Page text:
Members of the club

It has come to be my humble opinion that river voyages are not made for tuxedo wearers, mountain climbers, or big game hunters; they are for people who want to visit different cultures and experience other worlds with like-minded adults. I must say this though, it does seem like other people don’t always cotton to us Mississippi folk right off the bat. When that happens, I find myself defensively thinking, “I don’t care two hoots and a holler what they think.”

But, on the other hand, there can be good reasons we seem to be sometimes ‘beyond the pale’ and for the most part I tend to agree with something Willie Morris said, “Mississippi is not a state. It’s a club.”

But that’s not always the way it is.

Cruise mate Edrie Royals and I were happily bonded to our Jackson friends, Margaret Vise, Carol Kirkland, and Ann Barksdale on a Danube River cruise but they were late for dinner our first night aboard the Viking Jarl. Unfamiliar with the seating arrangement, when two other couples waved us over to their table, Edrie and I joined them. Right off the bat we hit it off. She and I had fun with and were comfortable around four people from Ohio, John and Diana, Jim and Deb.

 I don’t know whether it was luck or providence that they invited us to sit at their table but that was the beginning of an ongoing friendship.

“Where are you from?” John asked when we joined them.

“Mississippi,” Edrie answered.

“I’ve been there,” John said. “More than once.” A look of nostalgia crossed his face.”I came with a church group after Katrina.”

“He signed on for some of the heavy cleanup that needed to be done,” Diana said.

 

The two of them looked at each other, then John tilted his chin as if giving his wife permission to continue.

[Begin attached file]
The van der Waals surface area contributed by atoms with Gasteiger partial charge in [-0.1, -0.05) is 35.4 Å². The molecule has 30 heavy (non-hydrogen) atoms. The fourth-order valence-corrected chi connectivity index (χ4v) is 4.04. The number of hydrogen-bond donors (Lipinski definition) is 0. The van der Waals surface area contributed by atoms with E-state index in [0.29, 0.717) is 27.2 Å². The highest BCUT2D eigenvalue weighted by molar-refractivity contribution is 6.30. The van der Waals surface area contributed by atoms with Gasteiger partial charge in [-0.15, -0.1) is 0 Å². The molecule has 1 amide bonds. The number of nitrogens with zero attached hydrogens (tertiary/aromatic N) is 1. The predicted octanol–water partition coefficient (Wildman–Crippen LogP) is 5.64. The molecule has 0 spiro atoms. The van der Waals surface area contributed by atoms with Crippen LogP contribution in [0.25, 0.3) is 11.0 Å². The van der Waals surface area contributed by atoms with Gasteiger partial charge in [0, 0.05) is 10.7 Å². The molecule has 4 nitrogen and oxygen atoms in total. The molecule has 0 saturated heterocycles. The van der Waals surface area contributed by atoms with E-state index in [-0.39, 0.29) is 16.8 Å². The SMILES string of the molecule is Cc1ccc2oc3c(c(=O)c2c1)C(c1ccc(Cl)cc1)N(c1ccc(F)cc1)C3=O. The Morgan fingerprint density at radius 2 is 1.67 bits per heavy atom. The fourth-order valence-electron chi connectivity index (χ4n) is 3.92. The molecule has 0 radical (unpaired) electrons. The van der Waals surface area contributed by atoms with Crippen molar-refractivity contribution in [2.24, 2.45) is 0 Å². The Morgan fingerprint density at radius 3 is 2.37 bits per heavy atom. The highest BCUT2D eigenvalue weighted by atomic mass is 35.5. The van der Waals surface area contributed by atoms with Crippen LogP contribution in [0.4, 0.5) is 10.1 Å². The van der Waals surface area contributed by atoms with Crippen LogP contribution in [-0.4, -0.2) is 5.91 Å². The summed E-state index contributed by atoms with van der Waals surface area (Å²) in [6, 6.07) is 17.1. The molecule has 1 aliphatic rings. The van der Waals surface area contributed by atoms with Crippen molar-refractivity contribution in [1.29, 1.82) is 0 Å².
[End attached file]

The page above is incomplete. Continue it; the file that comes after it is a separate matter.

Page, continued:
“John was a building contractor, he and several other people loaded into a truck and headed south.”

“I made three trips to Mississippi. I came with the United Methodist Committee on Relief, Umcore. When a call was put out to our congregation, a short time later 10 to 12 people from our church loaded into a truck.” John pushed back in his chair, his eyes and thoughts in another time and place. “We headed south.

That was the first of three trips.

“Our first time I worked with a man named Bobby. Umcore set up a trailer for us. Because the snoring was so loud that whole rig shook like it was going to roll on down the road.” The corners of his mouth tipping upward John laughed. “Needless to say, I slept outside.

“My next journey was some months later.”

“My husband left home and family back in Ohio in heavy snow.” Diana took a steadying breath. “Things weren’t going so well for us at that time, his own family was struggling. But we both felt the need and the call.”

“ I stayed at a bed and breakfast in Ocean Springs. And oh, I do remember—-Shedd’s Barbecue and Blues Joint’.” Unconsciously he licked his lips.” The best barbecue I’ve ever had.”

He lifted a palm and pressed it against his forehead. “The third time down we worked to rebuild a demolished church that had been across the railroad tracks in D’Iberville. They had a woman pastor. Our church back home later donated a piano to them.”

A change crossed John’s face. He folded his hands on the table as if he were going to lead a prayer. “Everyone was very appreciative we had come.”

“You and your group blessed so many, in so many ways,” Edrie said.

“We were thankful to be there. It probably did more for me than for you. I found Mississippians to be a very kind, very grateful people.”

 

Edrie and I are writers and we found out that Jim, a very noted anthropologist had written a book on humanity and cultural anthropology, now in its 11th publication. (to us fellow authors this was very impressive)

When I mentioned to Edrie that I had checked on June Cleaver, my little old lady dog who was sick when we left home and was now doing mostly okay, Diana spoke up.

“I have a dog,” she said. “Our Willie. She’s a sweet, 11-year-old lab mix and she walks with me every morning. Willie’s petrified of thunder and the vacuum cleaner.” She leaned forward. “She barks at anyone who comes to the door, even John and me. She is very tolerant of children - most of the time.” A dreamy look came over Diana’s face, “But, Willie,” she spoke in a husky voice, “she keeps me in line.”

A quiet fell over the table. I heard the sounds of water as waves gently nibbled the boat.

Like a ship under sail, over after-dinner drinks our journey had moved forward as my cruise mate and I discovered we connected with these Ohio folks in many ways.

Shall we gather at the river.

Once again I thought of what Willie Morris had said about Mississippi.

“Welcome to our club, Diana and John, Deb and Jim,” I whispered.

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